The Full Wiki

Plectin: Wikis

Advertisements

Note: Many of our articles have direct quotes from sources you can cite, within the Wikipedia article! This article doesn't yet, but we're working on it! See more info or our list of citable articles.

Encyclopedia

From Wikipedia, the free encyclopedia

edit
Plectin 1, intermediate filament binding protein 500kDa

PDB rendering based on 1mb8.
Available structures
1mb8, 1sh5, 1sh6, 2odu, 2odv
Identifiers
Symbols PLEC1; HD1; PCN; EBS1; EBSO; PLEC1b; PLTN
External IDs OMIM601282 MGI1277961 HomoloGene384 GeneCards: PLEC1 Gene
Orthologs
Species Human Mouse
Entrez 5339 18810
Ensembl n/a ENSMUSG00000022565
UniProt n/a Q6S390
RefSeq (mRNA) NM_000445 XM_994758
RefSeq (protein) NP_000436 XP_999852
Location (UCSC) n/a Chr 15:
76 - 76.06 Mb
PubMed search [1] [2]

Plectin is a giant protein (c500 kDa) found in nearly all mammalian cells which acts as a link between the three main components of the cytoskeleton: actin microfilaments, microtubules and intermediate filaments.[1] In addition plectin links the cytoskeleton to junctions found in the plasma membrane that structurally connect different cells. By holding these different networks together plectin plays an important role in maintaining the mechanical integrity and viscoelastic properties of tissues.[2]

Contents

Structure

The structure of plectin is thought to be a dimer consisting of a central coiled coil of alpha helices connected to large globular domains at each terminus. These globular domains are responsible for connecting plectin to its various cytoskeletal targets. The carboxy-terminal domain is made of 6 highly homologous repeating regions. The subdomain between regions five and six of this domain is known to connect to the intermediate filaments cytokeratin and vimentin. At the opposite end of the protein, in the N-terminal domain, a region has been defined as responsible for binding to actin. In 2004 the exact crystal structure of this actin binding domain(ABD) was determined in mice and shown to be composed of two calponin homology(CH) domains.[3]

Function

Through the use of gold-immunoelectron microscopy, immunoblotting and immunofluorescence experiments plectin has been found to associate with all three major components of the cytoskeleton. With the use of microscopy especially plectin has been shown to directly connect microtubules to intermediate filaments as well as to each other. While plectin has been observed to mediate interactions between actin and intermediate filaments and associate with each independently, a direct linkage by plectin between these two filaments has not been completely proven. It may be that plectin actually connects to proteins associated with each rather than directly. Besides serving as a linker protein between the main elements of the cytoskeleton, plectin also forms connections between other cytoskeletally related proteins as well. Plectin has been shown to directly link Myosin II motor proteins and intermediate filaments. In in vitro assays plectin has been found to bind subplasma membrane skeleton proteins such as alpha-spectrin and fodrin. Over the past decade plectin has been identified as an important component linking the cytoskeleton to intercellular junctions which enable the structural integrity of a tissue as a whole. Two such junctions, Desmosomes and Hemidesmosomes which link intermediate filament networks between cells have been shown to associate with plectin. Plectin has been revealed to localize to the desmosomes and in vitro studies have shown that it can form bridges between the desmosome protein, desmoplakin and intermediate filaments. In hemidesmosomes plectin has been shown to interact with the integrin β4 subunits of the hemidesmosome plaque and function in a clamp like manner to crosslink the intermediate filament, cytokeratin to the junction.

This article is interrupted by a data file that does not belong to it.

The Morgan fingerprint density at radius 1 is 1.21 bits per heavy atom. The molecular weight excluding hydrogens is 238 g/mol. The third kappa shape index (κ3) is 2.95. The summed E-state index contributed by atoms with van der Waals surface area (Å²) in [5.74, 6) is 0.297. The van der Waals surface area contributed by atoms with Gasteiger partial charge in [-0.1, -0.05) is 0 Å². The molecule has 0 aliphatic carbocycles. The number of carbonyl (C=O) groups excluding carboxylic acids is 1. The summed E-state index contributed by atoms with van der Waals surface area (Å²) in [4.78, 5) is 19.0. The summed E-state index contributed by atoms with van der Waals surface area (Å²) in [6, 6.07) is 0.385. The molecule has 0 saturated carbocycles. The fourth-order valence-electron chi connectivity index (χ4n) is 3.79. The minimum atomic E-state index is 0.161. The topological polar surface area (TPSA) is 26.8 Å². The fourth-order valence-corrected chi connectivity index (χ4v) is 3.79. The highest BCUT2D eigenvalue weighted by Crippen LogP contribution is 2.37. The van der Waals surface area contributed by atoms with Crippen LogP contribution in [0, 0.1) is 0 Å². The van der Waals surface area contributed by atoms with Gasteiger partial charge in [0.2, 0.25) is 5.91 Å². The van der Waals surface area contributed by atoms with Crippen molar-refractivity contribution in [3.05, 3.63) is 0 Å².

Interactions

Plectin has been shown to interact with SPTAN1[4][5] and Vimentin.[4][5]

References

  1. ^ Svitkina TM, Verkhovsky AB, Borisy GG (1996). "Plectin sidearms mediate interaction of intermediate filaments with microtubules and other components of the cytoskeleton". J. Cell Biol. 135 (4): 991–1007. doi:10.1083/jcb.135.4.991. PMID 8922382.  
  2. ^ Wiche G (1998). "Role of plectin in cytoskeleton organization and dynamics" (abstract). J. Cell. Sci. 111 ( Pt 17): 2477–86. PMID 9701547. http://jcs.biologists.org/cgi/content/abstract/111/17/2477.  
  3. ^ Sevcík J, Urbániková L, Kost'an J, Janda L, Wiche G (2004). "Actin-binding domain of mouse plectin. Crystal structure and binding to vimentin". Eur. J. Biochem. 271 (10): 1873–84. doi:10.1111/j.1432-1033.2004.04095.x. PMID 15128297.  
  4. ^ a b Herrmann, H; Wiche G (Jan. 1987). "Plectin and IFAP-300K are homologous proteins binding to microtubule-associated proteins 1 and 2 and to the 240-kilodalton subunit of spectrin". J. Biol. Chem. (UNITED STATES) 262 (3): 1320–5. ISSN 0021-9258. PMID 3027087.  
  5. ^ a b Brown, M J; Hallam J A, Liu Y, Yamada K M, Shaw S (Jul. 2001). "Cutting edge: integration of human T lymphocyte cytoskeleton by the cytolinker plectin". J. Immunol. (United States) 167 (2): 641–5. ISSN 0022-1767. PMID 11441066.